“I’m ready to take a nap,” says Christina.

“We have to practice,” Shawntice says, rolling her eyes. “Oh gosh, I just hope if I have to turn, I turn.”

“I’m with you,” says Arvey.

“I’m dreading it,” says Christina.

“I asked Mr. Fox, ‘What if you fall?’” says Shawntice. “Mr. Fox says, ‘You a goner.’”

The day before the qualifying races, Shawntice gets her first chance to practice going through the gates. Her first run, she doesn’t go around the poles, but straight in between them, stopping short of a fence at the bottom of the slope. Afterward, she tells Fox, “I’m not getting into the championships.”

Fox is ever equipped with comebacks to the defeatism of his charges.

“It’s about making your own championships,” he exclaims. Shawntice just stares at him.

For the ski coaches, the four days at Seven Springs boil down to a forensic challenge of sorts: convincing kids that effort is all that matters, that perseverance will pay off in other arenas, and all the other locker-room cliches.

But trying to convince kids that winning and losing don’t matter is itself a losing proposition. They know that winning always feels better.

The winning-isn’t-everything mentality is an especially hard sell to Tierra Graves, an Eastern junior. After she and four teammates fall on their first run at the qualifiers, she breaks out crying. “Everybody messed up,” she sobs. Eastern has a dynasty to reclaim, after all, having won the championships nine times in a row, until Wilson toppled the school from the top spot two years ago with the help of a Swiss exchange student.

Shawntice doesn’t feel so much pressure. She and David are the first team Cardozo has produced in five years. And the team of two has no shot at winning the championships. The other schools have more advanced skiers. They have more skiers in general.

During the trip, hardly anyone can remember what school Shawntice and David are with. They’re easily lost in a crowd like the one that assembles after the qualifiers in the Sunburst Room, a classroomlike meeting space in the bowels of Seven Springs. The kids are here for the awards ceremony. As befits a competition, they split up by school and roughly by quadrant. Shawntice and David sit in the second to last row on the far right, the side occupied by high schools from the western half of D.C. The eastern schools sit on the far left.

Besides being low-visibility, the Cardozo kids are low-key. While the other students mob the time sheets that are posted up front, David stays in his seat. (He says that that way he’ll be more excited when he hears his name called.) Shawntice doesn’t try to elbow into the crowd, either, standing on the periphery for a few seconds chewing on ice from a cup. When she can’t see over the squirming mass in front of her, she goes and sits down with David and Fox.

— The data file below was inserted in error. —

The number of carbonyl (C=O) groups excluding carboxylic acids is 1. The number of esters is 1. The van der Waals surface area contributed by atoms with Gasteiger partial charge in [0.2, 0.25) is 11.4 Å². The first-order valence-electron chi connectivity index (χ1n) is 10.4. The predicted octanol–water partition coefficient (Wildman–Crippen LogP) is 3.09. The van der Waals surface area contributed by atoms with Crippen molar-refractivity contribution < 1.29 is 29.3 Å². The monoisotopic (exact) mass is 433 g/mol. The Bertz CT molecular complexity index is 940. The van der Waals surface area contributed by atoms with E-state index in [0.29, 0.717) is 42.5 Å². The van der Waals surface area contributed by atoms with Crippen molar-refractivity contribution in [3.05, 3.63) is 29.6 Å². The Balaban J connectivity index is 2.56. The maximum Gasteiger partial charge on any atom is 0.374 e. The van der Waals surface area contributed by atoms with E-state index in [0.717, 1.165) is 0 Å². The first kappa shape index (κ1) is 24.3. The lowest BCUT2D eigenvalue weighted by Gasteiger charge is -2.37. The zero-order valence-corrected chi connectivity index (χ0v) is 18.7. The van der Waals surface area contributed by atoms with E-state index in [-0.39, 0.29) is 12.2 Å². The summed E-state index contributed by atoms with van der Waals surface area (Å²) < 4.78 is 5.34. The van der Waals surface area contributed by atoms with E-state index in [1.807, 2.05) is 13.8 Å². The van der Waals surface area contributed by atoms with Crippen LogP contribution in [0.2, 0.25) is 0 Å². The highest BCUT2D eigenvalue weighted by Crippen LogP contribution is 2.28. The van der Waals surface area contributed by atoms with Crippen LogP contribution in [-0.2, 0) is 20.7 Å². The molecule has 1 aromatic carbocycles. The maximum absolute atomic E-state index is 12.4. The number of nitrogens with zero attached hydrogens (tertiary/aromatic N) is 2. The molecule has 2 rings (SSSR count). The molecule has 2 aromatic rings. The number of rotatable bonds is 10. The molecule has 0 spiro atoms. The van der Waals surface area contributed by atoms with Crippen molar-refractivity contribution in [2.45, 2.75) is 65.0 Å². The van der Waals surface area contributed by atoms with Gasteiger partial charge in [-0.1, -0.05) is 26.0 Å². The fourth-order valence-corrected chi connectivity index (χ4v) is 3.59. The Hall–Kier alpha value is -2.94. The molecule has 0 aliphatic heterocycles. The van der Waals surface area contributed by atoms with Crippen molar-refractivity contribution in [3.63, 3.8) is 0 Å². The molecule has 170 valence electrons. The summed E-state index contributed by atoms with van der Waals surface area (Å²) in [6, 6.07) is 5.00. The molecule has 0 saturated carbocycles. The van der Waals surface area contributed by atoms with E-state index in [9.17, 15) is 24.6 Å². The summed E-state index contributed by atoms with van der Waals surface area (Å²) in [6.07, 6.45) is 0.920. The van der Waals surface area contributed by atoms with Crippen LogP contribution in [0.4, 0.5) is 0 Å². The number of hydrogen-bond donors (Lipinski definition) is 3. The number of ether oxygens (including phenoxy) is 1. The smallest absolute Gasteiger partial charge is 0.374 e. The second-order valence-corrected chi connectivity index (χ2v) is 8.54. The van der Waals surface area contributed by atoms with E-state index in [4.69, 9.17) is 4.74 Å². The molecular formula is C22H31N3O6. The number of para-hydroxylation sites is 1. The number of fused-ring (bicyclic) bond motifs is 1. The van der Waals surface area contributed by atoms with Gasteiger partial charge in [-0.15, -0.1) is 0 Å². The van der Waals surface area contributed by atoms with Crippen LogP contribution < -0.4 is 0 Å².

Winning or losing isn’t really on her mind. Before the ceremony begins, she asks for a piece of paper and a pen. She scribbles a note and delivers it to a pleasant-looking boy from Eastern who is sitting with his team on the other side of the room. Earlier in the day, the boy, Nathan Moore, helped her make it to the bottom of the beginner mountain, and the two returned their skis together.

When she sits back down, Fox pats her hand: “Even if you don’t go to the championship, you get a certificate.”

Plummer announces that this year, the top eight finishers in the beginner category—instead of six, as originally stipulated—will go to the championship round. With that said, he proceeds to bellow out the names: “Tierra Graves. Eastern. Shawntice Jones. Cardozo.”

Fox grabs Shawntice’s hand: “That’s you!”

Shawntice, it turns out, has come in seventh. She’s stunned. She puts her hands over her mouth the way actors who win at the Oscars do. She walks slowly to the podium and falls into Tierra’s arms. David snaps pictures of Fox, who has come to the podium to slip the medal over Shawntice’s head. Fox gives Shawntice a kiss on the cheek. She keeps fanning her face with one hand in disbelief. When she sits down, she twirls her medal and stares at it.

Just before the ceremony ends, Nathan comes sauntering over. But instead of congratulations, he bears a small, folded-up piece of paper, which he drops in Shawntice’s lap.

Debbie Jones says later that when Shawntice came home with the news that she’d made it to the championships, she was amazed. “I said, ‘Oh my God. You got some skills,’” Jones says. She adds that she got on the phone to her friends immediately to brag.

David has made it as well, taking first place in the novice category—a minor miracle given that he fell during his second run, reinjuring a leg he had hurt a few days earlier when he crashed into a light pole. His leg hurt so badly he didn’t complete his third run.

A couple of days after Shawntice returns to D.C., she calls Nathan—the two traded phone numbers—but discovers that things between them have cooled. “He’s more friend material than boyfriend material,” she says. She’s not concerned, though. Within weeks, she has a new boyfriend.

Shawntice talks about him as she sits in a Burger King on Georgia Avenue after school one day at the end of February. Usually she spends her afternoons chilling with friends or talking with them on the phone. Sometimes, they go to City Place Mall in Silver Spring, Md., or Union Station. But today, her friends have gone home already. Some of them had to be home at a certain time, she explains. Others just went home because “it’s jack cold.”

Shawntice says she can’t reveal her boyfriend’s name because he doesn’t want to be in the newspaper. “I really love this one,” she says, shoving fries between the bun and patty of her Whopper with bacon. “I want to keep him for a long time.”

Shawntice describes her boyfriend as having a medium build with lots of muscles. He’s older. He doesn’t go to school. He just works. Her boyfriend is also a vegetarian. He doesn’t eat beef and he doesn’t eat pork—which is fine with her because that way, “I don’t have to share my pork chops.”